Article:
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The Right Honourable
Lord Ashdown of Norton-sub-Hamdon
Ashdown at the Financial Times Summer Party, June 2011.
High Representative for Bosnia and Herzegovina

In office
27 May 2002 – 30 May 2006
Preceded by Wolfgang Petritsch
Succeeded by Christian Schwarz-Schilling
Leader of the Liberal Democrats

In office
16 July 1988 – 11 August 1999
Deputy Russell Johnston
Alan Beith
Preceded by David Steel (Liberal Party)
Robert Maclennan (SDP)
Succeeded by Charles Kennedy
Member of Parliament
for Yeovil

In office
9 June 1983 – 7 June 2001
Preceded by John Peyton
Succeeded by David Laws
Personal details
Born Jeremy John Durham Ashdown
24 February 1941(1941-02-24) (age 81)
New Delhi, India
Nationality British
Political party (1) Liberal Party
(2) Liberal Democrats
Spouse(s) Jane Courtenay (1962–present)
Children Son and daughter
Military service
Allegiance  United Kingdom
Service/branch Royal Marines
Years of service 1959–1972
Unit Special Boat Service
Battles/wars Indonesian Confrontation

Jeremy John Durham Ashdown, Baron Ashdown of Norton-sub-Hamdon, GCMG, CH, KBE, PC (born 24 February 1941), usually known as Paddy Ashdown, is a British politician and diplomat. He is the Chair of the Liberal Democrats 2015 General Election Team.[1]

After service as a Royal Marine and as an intelligence officer for the UK security services, Ashdown was a Member of Parliament (MP) for Yeovil from 1983 to 2001, and leader of the Liberal Democrats from 1988 until August 1999; later he was the international High Representative for Bosnia and Herzegovina from 27 May 2002 to 30 May 2006, following his vigorous lobbying for military action against Yugoslavia in the 1990s. A gifted polyglot, Ashdown is fluent in Mandarin Chinese and other languages. He was made a Knight Grand Cross of the Most Distinguished Order of Saint Michael and Saint George (GCMG) in the New Year Honours 2006.

Early life

Ashdown is the eldest of seven children, and has four brothers and two sisters.[2] and was born in New Delhi, India,[3] on 24 February 1941[4] to a family of soldiers and colonial administrators who spent their lives in India.[5] His father was a lapsed Catholic, and his mother a Protestant. His mother was a QA nurse. Ashdown's father, John William Richard Durham Ashdown (born 1909), was an Indian Army officer in the 14th Punjab Regiment and the Indian Army Service Corps and in 1944 attained the rank of T/Lt.Col. [3] During the retreat to Dunkirk in May 1940, John Ashdown ignored an order to abandon the Indian troops under his command, instead leading them to the port and on to one of the last ships to leave, without losing a single man. Although court martialled for disobeying orders, he was exonerated, and by the end of the War had risen to the rank of colonel.[6]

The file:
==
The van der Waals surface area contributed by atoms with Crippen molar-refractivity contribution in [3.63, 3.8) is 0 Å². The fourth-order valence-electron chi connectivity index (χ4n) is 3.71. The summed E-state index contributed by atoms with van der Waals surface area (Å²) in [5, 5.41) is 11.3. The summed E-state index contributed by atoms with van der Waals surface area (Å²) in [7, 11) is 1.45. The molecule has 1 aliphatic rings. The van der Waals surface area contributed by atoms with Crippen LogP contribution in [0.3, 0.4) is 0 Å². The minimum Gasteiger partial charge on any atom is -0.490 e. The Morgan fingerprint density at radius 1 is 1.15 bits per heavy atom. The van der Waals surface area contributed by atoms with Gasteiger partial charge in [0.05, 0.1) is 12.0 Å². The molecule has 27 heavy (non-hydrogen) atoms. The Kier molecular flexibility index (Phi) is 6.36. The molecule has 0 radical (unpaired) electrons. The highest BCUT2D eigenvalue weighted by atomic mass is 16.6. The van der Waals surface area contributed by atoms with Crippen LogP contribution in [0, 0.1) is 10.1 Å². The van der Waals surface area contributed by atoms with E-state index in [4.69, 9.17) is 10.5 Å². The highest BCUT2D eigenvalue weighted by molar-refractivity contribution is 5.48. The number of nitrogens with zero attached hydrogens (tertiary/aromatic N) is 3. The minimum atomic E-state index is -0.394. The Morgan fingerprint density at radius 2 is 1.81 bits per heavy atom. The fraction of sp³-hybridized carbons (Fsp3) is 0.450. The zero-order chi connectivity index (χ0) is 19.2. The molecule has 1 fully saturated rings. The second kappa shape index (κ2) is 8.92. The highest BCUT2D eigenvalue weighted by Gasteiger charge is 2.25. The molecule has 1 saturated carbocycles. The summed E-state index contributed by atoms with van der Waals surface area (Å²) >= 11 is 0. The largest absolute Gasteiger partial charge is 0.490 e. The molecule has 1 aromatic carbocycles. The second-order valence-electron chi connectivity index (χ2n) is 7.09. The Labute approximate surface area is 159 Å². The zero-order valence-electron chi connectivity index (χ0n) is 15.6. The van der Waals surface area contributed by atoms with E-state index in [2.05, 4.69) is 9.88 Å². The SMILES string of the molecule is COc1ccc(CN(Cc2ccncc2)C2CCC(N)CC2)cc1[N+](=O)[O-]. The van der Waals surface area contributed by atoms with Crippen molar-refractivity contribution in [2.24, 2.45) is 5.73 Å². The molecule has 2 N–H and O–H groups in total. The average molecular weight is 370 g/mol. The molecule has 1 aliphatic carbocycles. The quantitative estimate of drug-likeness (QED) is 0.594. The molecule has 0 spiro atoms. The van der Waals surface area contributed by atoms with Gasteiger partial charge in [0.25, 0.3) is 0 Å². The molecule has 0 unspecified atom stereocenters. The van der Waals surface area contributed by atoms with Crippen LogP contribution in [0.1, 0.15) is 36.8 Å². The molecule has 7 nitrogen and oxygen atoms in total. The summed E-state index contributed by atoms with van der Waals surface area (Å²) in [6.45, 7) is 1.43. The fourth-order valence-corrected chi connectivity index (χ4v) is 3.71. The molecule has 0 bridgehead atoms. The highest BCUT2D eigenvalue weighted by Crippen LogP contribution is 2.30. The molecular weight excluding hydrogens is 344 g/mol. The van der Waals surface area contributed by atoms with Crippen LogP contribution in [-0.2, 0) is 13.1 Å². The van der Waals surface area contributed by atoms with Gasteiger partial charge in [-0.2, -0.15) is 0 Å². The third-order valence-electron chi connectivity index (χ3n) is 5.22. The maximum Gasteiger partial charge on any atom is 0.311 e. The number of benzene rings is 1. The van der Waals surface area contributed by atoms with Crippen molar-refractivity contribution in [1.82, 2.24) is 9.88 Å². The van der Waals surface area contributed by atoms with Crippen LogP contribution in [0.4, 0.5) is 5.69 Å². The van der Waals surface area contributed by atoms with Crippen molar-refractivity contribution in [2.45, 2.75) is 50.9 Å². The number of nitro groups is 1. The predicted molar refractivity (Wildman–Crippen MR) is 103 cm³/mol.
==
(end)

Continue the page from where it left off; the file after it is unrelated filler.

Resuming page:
Ashdown was largely brought up in Northern Ireland, where his father bought a farm in 1945[3] near Donaghadee.[7] He was educated first at a local primary school, then as a weekly boarder at Garth House Preparatory School in Bangor[7] and from age 11 at Bedford School in England, where his accent earned him the nickname "Paddy".[7]

Royal Marines and Special Boat Section

After his father's business collapsed, Ashdown passed the naval scholarship examination to pay for his school fees,[8] but left before taking A-levels and joined the Royal Marines in 1959,[7] serving until 1972,[3] retiring with the rank of Captain. He served in Borneo during the Indonesia–Malaysia confrontation and the Persian Gulf[2] before training as a Swimmer Canoeist in 1965, after which he joined the elite Special Boat Section (which became the Special Boat Service in the 1980s) and commanded a Section in the Far East.[3] He then went to Hong Kong in 1967 to undertake a full-time interpreter's course in Chinese,[8] and returned to Britain in 1970 when he was given command of a Commando Company in Belfast.[3]

Intelligence officer and diplomat

Ashdown left the Marines to join the Secret Intelligence Service (SIS or MI6).[8][9] As cover, he worked for the Foreign and Commonwealth Office as first secretary to the United Kingdom mission to the United Nations in Geneva, Switzerland.[10] At the UN, Ashdown was responsible for relations with several UN organisations, involved in the negotiation of several international treaties, and some aspects of the Helsinki Conference.[11]